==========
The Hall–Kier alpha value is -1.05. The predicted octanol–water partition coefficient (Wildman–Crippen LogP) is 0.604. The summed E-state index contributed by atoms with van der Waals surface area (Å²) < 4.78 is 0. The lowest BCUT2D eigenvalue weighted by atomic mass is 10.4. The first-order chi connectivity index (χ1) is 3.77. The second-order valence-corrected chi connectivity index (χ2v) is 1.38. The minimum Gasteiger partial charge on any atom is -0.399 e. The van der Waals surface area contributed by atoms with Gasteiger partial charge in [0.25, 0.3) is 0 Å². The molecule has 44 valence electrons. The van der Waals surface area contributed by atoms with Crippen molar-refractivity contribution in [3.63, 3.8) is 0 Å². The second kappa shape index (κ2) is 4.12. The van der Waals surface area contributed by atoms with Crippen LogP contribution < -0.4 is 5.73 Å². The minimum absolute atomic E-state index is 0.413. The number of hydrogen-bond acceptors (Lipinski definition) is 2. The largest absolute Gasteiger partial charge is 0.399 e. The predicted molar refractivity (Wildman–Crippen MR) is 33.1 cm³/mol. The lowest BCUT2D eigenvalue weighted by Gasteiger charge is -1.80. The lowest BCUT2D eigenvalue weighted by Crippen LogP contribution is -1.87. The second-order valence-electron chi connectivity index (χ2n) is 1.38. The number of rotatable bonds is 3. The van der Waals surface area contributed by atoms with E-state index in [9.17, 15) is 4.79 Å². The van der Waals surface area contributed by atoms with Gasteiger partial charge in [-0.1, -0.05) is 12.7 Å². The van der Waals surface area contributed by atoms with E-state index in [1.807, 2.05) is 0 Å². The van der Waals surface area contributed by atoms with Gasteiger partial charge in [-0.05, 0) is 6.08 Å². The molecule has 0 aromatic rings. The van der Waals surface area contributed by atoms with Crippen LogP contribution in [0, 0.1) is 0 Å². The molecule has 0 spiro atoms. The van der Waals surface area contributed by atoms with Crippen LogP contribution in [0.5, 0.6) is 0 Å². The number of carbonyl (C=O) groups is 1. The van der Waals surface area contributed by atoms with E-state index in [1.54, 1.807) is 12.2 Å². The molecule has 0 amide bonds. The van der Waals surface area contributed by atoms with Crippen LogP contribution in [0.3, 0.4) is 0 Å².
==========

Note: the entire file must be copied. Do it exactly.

The Hall–Kier alpha value is -1.05. The predicted octanol–water partition coefficient (Wildman–Crippen LogP) is 0.604. The summed E-state index contributed by atoms with van der Waals surface area (Å²) < 4.78 is 0. The lowest BCUT2D eigenvalue weighted by atomic mass is 10.4. The first-order chi connectivity index (χ1) is 3.77. The second-order valence-corrected chi connectivity index (χ2v) is 1.38. The minimum Gasteiger partial charge on any atom is -0.399 e. The van der Waals surface area contributed by atoms with Gasteiger partial charge in [0.25, 0.3) is 0 Å². The molecule has 44 valence electrons. The van der Waals surface area contributed by atoms with Crippen molar-refractivity contribution in [3.63, 3.8) is 0 Å². The second kappa shape index (κ2) is 4.12. The van der Waals surface area contributed by atoms with Crippen LogP contribution < -0.4 is 5.73 Å². The minimum absolute atomic E-state index is 0.413. The number of hydrogen-bond acceptors (Lipinski definition) is 2. The largest absolute Gasteiger partial charge is 0.399 e. The predicted molar refractivity (Wildman–Crippen MR) is 33.1 cm³/mol. The lowest BCUT2D eigenvalue weighted by Gasteiger charge is -1.80. The lowest BCUT2D eigenvalue weighted by Crippen LogP contribution is -1.87. The second-order valence-electron chi connectivity index (χ2n) is 1.38. The number of rotatable bonds is 3. The van der Waals surface area contributed by atoms with E-state index in [9.17, 15) is 4.79 Å². The van der Waals surface area contributed by atoms with Gasteiger partial charge in [-0.1, -0.05) is 12.7 Å². The van der Waals surface area contributed by atoms with E-state index in [1.807, 2.05) is 0 Å². The van der Waals surface area contributed by atoms with Gasteiger partial charge in [-0.05, 0) is 6.08 Å². The molecule has 0 aromatic rings. The van der Waals surface area contributed by atoms with Crippen LogP contribution in [0, 0.1) is 0 Å². The molecule has 0 spiro atoms. The van der Waals surface area contributed by atoms with Crippen LogP contribution in [0.5, 0.6) is 0 Å². The number of carbonyl (C=O) groups is 1. The van der Waals surface area contributed by atoms with E-state index in [1.54, 1.807) is 12.2 Å². The molecule has 0 amide bonds. The van der Waals surface area contributed by atoms with Crippen LogP contribution in [0.3, 0.4) is 0 Å².